Embedded System Design and Modeling
EE382V, Unique: 17220
Semester: Fall 2009
Embedded computer systems are ubiquitous, integrated into many devices we interact with on a daily basis. Driven by ever increasing application demands and technological advances that allow us to put complete multi-processor systems on a chip (MPSoCs), system complexities are growing exponentially. Together with tight constraints and market pressures, this makes the system design process a tremendous challenge and well-defined design methods and design automation techniques crucial to its success.
This course presents state-of-the-art methods, tools and techniques for system-level design and modeling of complete multi-processor systems from specification down to implementation across hardware-software boundaries. Using the SpecC language and the System-On-Chip Environment (SCE), we will specify, simulate, analyze, model and design systems based on examples of real-life embedded applications.
Most likely covered in class at some point:
- Embedded systems, electronic system-level (ESL) design
- Models of Computation (MoCs): FSMs, dataflow, process networks
- System-level design languages (SLDLs): SpecC, SystemC
- Discrete event simulation semantics
- System specification, profiling and analysis
- System-level design methodologies and tools: partitioning, scheduling, network design, communication synthesis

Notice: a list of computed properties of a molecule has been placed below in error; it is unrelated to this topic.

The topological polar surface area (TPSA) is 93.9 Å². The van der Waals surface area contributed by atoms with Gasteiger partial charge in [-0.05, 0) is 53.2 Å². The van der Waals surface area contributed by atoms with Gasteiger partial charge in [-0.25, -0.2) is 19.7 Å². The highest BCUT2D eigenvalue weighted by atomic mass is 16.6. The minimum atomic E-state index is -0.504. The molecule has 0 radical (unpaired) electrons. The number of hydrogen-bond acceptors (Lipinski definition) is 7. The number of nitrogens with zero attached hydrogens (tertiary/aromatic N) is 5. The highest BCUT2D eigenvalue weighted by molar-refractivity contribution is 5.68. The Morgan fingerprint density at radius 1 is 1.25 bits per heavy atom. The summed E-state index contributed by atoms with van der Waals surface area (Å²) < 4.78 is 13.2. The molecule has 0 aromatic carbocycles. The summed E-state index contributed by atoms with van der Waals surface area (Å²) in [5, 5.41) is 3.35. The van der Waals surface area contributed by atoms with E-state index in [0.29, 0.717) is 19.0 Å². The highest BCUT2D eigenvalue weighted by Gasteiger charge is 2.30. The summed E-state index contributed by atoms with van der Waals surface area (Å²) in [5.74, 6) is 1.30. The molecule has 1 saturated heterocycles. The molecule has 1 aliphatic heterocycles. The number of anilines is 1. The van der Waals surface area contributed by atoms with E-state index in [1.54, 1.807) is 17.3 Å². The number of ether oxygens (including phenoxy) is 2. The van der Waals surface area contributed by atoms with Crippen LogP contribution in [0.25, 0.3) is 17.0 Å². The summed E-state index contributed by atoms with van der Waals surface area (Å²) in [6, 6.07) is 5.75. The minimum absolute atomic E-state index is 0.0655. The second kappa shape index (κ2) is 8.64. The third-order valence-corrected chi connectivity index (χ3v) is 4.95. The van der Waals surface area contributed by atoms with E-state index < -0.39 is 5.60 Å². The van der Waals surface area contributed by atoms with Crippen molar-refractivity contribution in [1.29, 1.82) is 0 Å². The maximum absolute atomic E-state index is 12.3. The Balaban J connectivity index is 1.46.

- System platform modeling: processor and RTOS modeling, transaction-level modeling (TLM) for communication
- Embedded hardware and software implementation: synthesis and cosimulation
- System design examples and case studies.
- Embedded real-time system design and hardware/software interfacing (EE345M Embedded & Real-Time Systems, or equivalent)
- Working knowledge of C/C++, algorithms and data structures (EE322C Data Structures, or equivalent)
- Digital hardware design and hardware description languages (EE360M Digital System Design using VHDL, or equivalent).
- T. Groetker, S. Liao, G. Martin, S. Swan,
"System Design with SystemC",
Kluwer Academic Publishers, Boston, May 2002.
No late submissions.
- 20% Homeworks
- 20% Labs
- 20% Midterm
- 40% Final project
- Academic dishonesty
- Oral discussion of homework problems is encouraged. However, be sure to submit your own independent solution.
- Labs and final projects can be done in teams. Collaboration on projects is encouraged and desired.
- Copying of any part of a homework/lab solution or project report without explicit reference to its source is plagiarism and considered cheating.
Students with disabilities
The University of Texas at Austin provides upon request appropriate academic accommodations for qualified students with disabilities. For more information, contact the Office of the Dean of Students at 471-6259, 471-4641 TTY or the College of Engineering Director of Students with Disabilities at 471-4382.
Contents © Copyright 2009 Andreas Gerstlauer